It’s a thousand pages give or take a few

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A writer I know gave a recent lecture to a group of students interested in pursuing the craft as career and he advised that they invest in a comfortable pair of shoes because writers spend a lot of time pacing. This is similar to what I’ve mentioned came up in conversation with the great Jim Bouton; much of our best writing comes when we are nowhere near pen and paper, or keyboard, or phone. It’s true. In a fit of insomnia two nights ago when I couldn’t find a writing implement I wrote amazing things, things almost as good as what I write in the shower or while tuning out conversation. While I was writing about writing the other day, someone stopped by my desk and told me she’d just been rejected by the New York Times – a venerable institution from which to be rejected, says I. This woman is a high-powered and very successful agent, and she described writing as “the loneliest, hardest, coldest climate there is”. It’s true – of all the arts and crafts, this might be the loneliest. Which is why I’ve taken to submitting my work lately, and why I’ve taken to this blahhhhhhgggg over the past nine months or so. Sharing makes it less lonely, brings us, as writers, out of solitary confinement. As someone who craves the company and feedback of others, I’ve put myself in an odd predicament by deciding to devote much of my mental energy to this pursuit. That’s why you, dear L (the other L) quickly re-found a place in my heart and soul – your early appreciation for my words helped me to realize why I do this at all.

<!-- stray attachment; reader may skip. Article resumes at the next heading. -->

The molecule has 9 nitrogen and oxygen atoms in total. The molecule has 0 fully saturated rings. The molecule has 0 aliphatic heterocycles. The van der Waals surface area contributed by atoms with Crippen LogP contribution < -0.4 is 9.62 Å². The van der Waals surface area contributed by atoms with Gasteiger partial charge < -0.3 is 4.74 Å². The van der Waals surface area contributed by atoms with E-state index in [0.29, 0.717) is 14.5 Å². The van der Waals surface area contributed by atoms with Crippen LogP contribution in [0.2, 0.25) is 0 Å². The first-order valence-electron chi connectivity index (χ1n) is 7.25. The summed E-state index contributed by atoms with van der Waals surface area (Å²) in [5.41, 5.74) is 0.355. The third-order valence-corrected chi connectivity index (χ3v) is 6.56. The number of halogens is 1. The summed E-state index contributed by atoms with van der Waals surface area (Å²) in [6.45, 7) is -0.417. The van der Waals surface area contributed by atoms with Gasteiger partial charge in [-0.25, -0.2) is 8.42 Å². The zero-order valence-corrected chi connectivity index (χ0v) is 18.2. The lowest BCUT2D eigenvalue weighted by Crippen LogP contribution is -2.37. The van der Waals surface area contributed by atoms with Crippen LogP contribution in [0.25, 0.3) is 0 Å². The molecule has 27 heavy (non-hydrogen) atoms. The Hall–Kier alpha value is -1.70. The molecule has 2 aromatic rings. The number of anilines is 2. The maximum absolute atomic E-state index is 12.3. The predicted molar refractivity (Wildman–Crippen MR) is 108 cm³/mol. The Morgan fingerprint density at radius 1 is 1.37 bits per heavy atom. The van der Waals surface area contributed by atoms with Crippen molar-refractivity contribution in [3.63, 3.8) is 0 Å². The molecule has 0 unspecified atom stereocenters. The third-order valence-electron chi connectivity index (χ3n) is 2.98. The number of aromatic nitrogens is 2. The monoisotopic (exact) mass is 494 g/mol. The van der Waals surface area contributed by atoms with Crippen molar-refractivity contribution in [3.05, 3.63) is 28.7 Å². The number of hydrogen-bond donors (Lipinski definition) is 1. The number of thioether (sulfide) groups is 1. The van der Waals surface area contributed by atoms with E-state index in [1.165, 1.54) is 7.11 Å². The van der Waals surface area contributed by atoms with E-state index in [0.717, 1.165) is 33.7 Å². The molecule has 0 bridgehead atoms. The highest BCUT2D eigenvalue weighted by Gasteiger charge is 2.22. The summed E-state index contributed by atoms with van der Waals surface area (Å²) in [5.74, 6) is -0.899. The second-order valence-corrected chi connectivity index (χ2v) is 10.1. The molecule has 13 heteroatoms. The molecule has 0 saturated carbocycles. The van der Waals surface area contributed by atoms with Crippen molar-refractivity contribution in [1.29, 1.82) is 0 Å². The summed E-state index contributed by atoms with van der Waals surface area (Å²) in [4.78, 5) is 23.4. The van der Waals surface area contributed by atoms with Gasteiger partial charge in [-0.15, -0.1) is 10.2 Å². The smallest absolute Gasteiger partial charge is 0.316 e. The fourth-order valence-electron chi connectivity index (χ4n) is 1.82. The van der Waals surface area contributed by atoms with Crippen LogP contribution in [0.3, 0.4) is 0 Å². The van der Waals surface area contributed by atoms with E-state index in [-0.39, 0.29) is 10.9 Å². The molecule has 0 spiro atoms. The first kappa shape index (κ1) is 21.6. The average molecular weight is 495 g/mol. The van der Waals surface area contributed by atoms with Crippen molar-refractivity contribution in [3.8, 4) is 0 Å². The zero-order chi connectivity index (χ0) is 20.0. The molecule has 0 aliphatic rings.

When I was in third grade I wrote a poem that garnered me the “Outstanding Poet” award at George Washington Elementary School. It went something like this … actually, it was exactly this:

Feelings

Sometimes I am happy

And sometimes I am sad

Sometimes I am lonely

And sometimes I feel glad.

But when I’m mad

I talk it over with myself

And I go to my friends

Feeling happy as an elf. 

I just Googled, “Are elves happy?” They are.

BNiem and I say that we write because it’s the only thing we know how to do. Which is not entirely true – I make a helluva roast chicken and am fairly good with foreign languages. He’s excellent at catching things that are unexpectedly thrown at him and can quickly calculate the number of letters in a sentence or name. This is how we discovered that we are both part of the five-five-eight club. Firstname-middlename-lastname. (5-6-5).

We’re gearing up for the most wonderful time of the year, the season of passed hors d’oeuvres and forced smiles. I’m determined, this year, to not have to force my smile, to feeling good and productive. And the fact that the muse has paid a visit is a necessary step toward both of those. As I wrote in a post that I accidentally published before it was finished and then quickly deleted, I am feeling blissfully inspired these days. I am grateful for this. I am grateful for a lot, actually. I shall write more later; right now I need to make coffee.

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